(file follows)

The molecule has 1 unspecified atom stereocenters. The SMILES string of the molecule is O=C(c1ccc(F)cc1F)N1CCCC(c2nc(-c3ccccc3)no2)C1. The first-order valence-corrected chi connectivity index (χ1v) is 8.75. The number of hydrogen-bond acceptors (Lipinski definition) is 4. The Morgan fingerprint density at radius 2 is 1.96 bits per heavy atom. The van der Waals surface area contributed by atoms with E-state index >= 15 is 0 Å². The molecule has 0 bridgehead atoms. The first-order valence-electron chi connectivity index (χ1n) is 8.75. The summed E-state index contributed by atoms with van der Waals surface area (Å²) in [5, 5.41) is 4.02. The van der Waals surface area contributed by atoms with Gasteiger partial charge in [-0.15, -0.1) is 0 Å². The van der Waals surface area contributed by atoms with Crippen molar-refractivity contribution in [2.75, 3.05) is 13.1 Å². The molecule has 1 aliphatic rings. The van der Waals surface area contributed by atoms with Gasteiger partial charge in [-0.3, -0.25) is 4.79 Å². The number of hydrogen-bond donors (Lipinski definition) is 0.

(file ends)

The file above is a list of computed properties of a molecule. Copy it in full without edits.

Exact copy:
The molecule has 1 unspecified atom stereocenters. The SMILES string of the molecule is O=C(c1ccc(F)cc1F)N1CCCC(c2nc(-c3ccccc3)no2)C1. The first-order valence-corrected chi connectivity index (χ1v) is 8.75. The number of hydrogen-bond acceptors (Lipinski definition) is 4. The Morgan fingerprint density at radius 2 is 1.96 bits per heavy atom. The van der Waals surface area contributed by atoms with E-state index >= 15 is 0 Å². The molecule has 0 bridgehead atoms. The first-order valence-electron chi connectivity index (χ1n) is 8.75. The summed E-state index contributed by atoms with van der Waals surface area (Å²) in [5, 5.41) is 4.02. The van der Waals surface area contributed by atoms with Gasteiger partial charge in [-0.15, -0.1) is 0 Å². The van der Waals surface area contributed by atoms with Crippen molar-refractivity contribution in [2.75, 3.05) is 13.1 Å². The molecule has 1 aliphatic rings. The van der Waals surface area contributed by atoms with Gasteiger partial charge in [-0.3, -0.25) is 4.79 Å². The number of hydrogen-bond donors (Lipinski definition) is 0.